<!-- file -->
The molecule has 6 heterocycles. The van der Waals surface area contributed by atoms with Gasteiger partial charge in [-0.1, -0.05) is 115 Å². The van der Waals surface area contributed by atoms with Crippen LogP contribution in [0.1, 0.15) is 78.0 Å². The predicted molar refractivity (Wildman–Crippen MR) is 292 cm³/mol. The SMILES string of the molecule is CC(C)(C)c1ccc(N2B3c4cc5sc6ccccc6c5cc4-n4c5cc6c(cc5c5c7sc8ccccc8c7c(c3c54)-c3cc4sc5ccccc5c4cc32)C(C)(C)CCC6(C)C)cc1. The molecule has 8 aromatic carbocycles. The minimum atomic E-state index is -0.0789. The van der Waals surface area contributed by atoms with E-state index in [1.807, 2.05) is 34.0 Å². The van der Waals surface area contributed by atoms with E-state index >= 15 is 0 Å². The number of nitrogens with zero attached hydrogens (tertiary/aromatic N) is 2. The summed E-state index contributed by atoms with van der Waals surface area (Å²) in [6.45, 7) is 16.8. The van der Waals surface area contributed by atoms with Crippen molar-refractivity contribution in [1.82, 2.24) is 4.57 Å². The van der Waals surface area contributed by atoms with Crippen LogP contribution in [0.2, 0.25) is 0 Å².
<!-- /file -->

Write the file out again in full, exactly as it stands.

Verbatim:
The molecule has 6 heterocycles. The van der Waals surface area contributed by atoms with Gasteiger partial charge in [-0.1, -0.05) is 115 Å². The van der Waals surface area contributed by atoms with Crippen LogP contribution in [0.1, 0.15) is 78.0 Å². The predicted molar refractivity (Wildman–Crippen MR) is 292 cm³/mol. The SMILES string of the molecule is CC(C)(C)c1ccc(N2B3c4cc5sc6ccccc6c5cc4-n4c5cc6c(cc5c5c7sc8ccccc8c7c(c3c54)-c3cc4sc5ccccc5c4cc32)C(C)(C)CCC6(C)C)cc1. The molecule has 8 aromatic carbocycles. The minimum atomic E-state index is -0.0789. The van der Waals surface area contributed by atoms with E-state index in [1.807, 2.05) is 34.0 Å². The van der Waals surface area contributed by atoms with E-state index >= 15 is 0 Å². The number of nitrogens with zero attached hydrogens (tertiary/aromatic N) is 2. The summed E-state index contributed by atoms with van der Waals surface area (Å²) in [6.45, 7) is 16.8. The van der Waals surface area contributed by atoms with Crippen molar-refractivity contribution in [1.82, 2.24) is 4.57 Å². The van der Waals surface area contributed by atoms with Crippen LogP contribution in [0.2, 0.25) is 0 Å².